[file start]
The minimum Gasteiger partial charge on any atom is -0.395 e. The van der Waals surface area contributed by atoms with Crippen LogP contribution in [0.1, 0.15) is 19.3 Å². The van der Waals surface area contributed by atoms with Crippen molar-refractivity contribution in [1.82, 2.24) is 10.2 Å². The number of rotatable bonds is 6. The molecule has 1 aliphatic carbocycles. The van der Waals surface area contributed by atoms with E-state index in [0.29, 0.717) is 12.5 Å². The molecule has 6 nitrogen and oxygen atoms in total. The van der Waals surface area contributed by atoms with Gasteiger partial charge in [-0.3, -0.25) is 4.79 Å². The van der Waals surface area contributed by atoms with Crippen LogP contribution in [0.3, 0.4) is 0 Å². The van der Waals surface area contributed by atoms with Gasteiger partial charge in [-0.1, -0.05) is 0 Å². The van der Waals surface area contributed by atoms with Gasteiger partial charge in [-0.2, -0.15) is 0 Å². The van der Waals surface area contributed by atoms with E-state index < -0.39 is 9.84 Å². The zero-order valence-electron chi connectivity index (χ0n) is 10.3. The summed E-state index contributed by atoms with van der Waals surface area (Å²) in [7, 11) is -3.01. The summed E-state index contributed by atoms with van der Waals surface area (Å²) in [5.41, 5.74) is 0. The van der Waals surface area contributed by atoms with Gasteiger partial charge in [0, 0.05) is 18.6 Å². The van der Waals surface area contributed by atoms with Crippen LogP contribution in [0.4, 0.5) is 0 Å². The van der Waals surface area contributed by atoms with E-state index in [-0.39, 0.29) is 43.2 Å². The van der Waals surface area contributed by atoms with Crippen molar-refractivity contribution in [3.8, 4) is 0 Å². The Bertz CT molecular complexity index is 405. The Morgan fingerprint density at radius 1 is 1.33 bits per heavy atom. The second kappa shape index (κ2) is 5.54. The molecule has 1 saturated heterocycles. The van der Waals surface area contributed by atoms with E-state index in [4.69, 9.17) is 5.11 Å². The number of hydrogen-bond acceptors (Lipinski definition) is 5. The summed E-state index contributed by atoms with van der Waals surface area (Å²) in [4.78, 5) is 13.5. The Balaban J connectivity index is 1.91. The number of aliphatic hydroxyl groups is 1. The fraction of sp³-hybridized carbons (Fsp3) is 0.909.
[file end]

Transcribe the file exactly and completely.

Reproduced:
The minimum Gasteiger partial charge on any atom is -0.395 e. The van der Waals surface area contributed by atoms with Crippen LogP contribution in [0.1, 0.15) is 19.3 Å². The van der Waals surface area contributed by atoms with Crippen molar-refractivity contribution in [1.82, 2.24) is 10.2 Å². The number of rotatable bonds is 6. The molecule has 1 aliphatic carbocycles. The van der Waals surface area contributed by atoms with E-state index in [0.29, 0.717) is 12.5 Å². The molecule has 6 nitrogen and oxygen atoms in total. The van der Waals surface area contributed by atoms with Gasteiger partial charge in [-0.3, -0.25) is 4.79 Å². The van der Waals surface area contributed by atoms with Crippen LogP contribution in [0.3, 0.4) is 0 Å². The van der Waals surface area contributed by atoms with Gasteiger partial charge in [-0.1, -0.05) is 0 Å². The van der Waals surface area contributed by atoms with Gasteiger partial charge in [-0.2, -0.15) is 0 Å². The van der Waals surface area contributed by atoms with E-state index < -0.39 is 9.84 Å². The zero-order valence-electron chi connectivity index (χ0n) is 10.3. The summed E-state index contributed by atoms with van der Waals surface area (Å²) in [7, 11) is -3.01. The summed E-state index contributed by atoms with van der Waals surface area (Å²) in [5.41, 5.74) is 0. The van der Waals surface area contributed by atoms with Gasteiger partial charge in [0, 0.05) is 18.6 Å². The van der Waals surface area contributed by atoms with Crippen LogP contribution in [0.4, 0.5) is 0 Å². The van der Waals surface area contributed by atoms with E-state index in [-0.39, 0.29) is 43.2 Å². The van der Waals surface area contributed by atoms with Crippen molar-refractivity contribution in [3.8, 4) is 0 Å². The Bertz CT molecular complexity index is 405. The Morgan fingerprint density at radius 1 is 1.33 bits per heavy atom. The second kappa shape index (κ2) is 5.54. The molecule has 1 saturated heterocycles. The van der Waals surface area contributed by atoms with E-state index in [4.69, 9.17) is 5.11 Å². The number of hydrogen-bond acceptors (Lipinski definition) is 5. The summed E-state index contributed by atoms with van der Waals surface area (Å²) in [4.78, 5) is 13.5. The Balaban J connectivity index is 1.91. The number of aliphatic hydroxyl groups is 1. The fraction of sp³-hybridized carbons (Fsp3) is 0.909.